Please, if you think the minimum wage should be raised, read these two items about "unintended consequences", both via Wonkbook at The Washington Post.
BARRO: New York's new fast-food minimum wage makes no sense. "The raise would apply only to fast-food workers, and only if they work for a chain with at least 30 locations. A wage increase applying to such a narrow segment of the economy is bound to have unintended consequences. ... A business owner who previously ran chain fast-food franchises might choose instead to open independent stores so he could avoid the wage requirement. If he already has 29 stores, he might choose not to expand. If subject to the requirement, he could install iPads at the counters to take orders instead of live, wage-earning humans. He could buy food that is already prepared by an outside vendor (who wouldn’t have to pay the higher wage) and employ fewer workers in the kitchen. Economists call these changes 'distortions,' and they cause two kinds of problems. One, fewer workers get a raise as a result of the minimum wage. Two, it encourages businesses to do things that customers may not prefer." The New York Times.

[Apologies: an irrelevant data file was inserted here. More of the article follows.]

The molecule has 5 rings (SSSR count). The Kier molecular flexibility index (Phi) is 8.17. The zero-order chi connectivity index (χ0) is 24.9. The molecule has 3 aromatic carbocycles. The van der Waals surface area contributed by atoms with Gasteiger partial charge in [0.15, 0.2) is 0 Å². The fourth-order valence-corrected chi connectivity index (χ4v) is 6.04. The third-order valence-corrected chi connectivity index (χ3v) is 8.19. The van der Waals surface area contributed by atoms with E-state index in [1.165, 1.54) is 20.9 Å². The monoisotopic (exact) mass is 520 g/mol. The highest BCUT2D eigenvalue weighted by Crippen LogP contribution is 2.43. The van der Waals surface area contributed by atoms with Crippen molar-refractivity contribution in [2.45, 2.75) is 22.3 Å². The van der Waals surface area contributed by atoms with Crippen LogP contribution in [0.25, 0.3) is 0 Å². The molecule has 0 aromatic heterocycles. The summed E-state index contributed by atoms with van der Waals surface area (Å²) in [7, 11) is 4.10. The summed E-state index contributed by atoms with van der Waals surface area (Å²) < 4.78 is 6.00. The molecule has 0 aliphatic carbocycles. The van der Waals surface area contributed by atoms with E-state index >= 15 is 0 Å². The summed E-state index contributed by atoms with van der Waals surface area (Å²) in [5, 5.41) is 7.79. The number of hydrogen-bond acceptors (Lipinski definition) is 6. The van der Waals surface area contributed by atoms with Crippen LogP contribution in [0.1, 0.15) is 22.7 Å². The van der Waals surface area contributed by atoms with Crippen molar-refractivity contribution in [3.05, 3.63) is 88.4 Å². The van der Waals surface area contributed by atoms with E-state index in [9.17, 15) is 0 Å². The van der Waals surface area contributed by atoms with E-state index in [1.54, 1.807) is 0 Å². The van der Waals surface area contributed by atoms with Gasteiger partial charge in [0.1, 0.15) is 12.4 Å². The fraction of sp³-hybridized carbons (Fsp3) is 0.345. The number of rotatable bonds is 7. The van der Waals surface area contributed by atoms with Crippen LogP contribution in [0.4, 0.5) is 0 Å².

McARDLE: Upstate New York can't afford the new minimum. "The median hourly wage for New York state is only $19.65, meaning that fast-food workers will now be paid 75 percent of the median for doing work that involves so little skill that it is frequently performed by teenagers who aren't old enough to drive. And in the poorer regions, that disparity is likely to be even more stark. ... The rural north is so economically depressed that prisons are fondly regarded as sources of employment, and the deindustrializing western portion of the state has many of the same problems, plus large brownfield areas from long-departed factories that no one can afford to clean up, and a structural overhang of buildings, government programs and people left over from flusher times. The more young people depart in search of work elsewhere, the worse the problems become." Bloomberg View.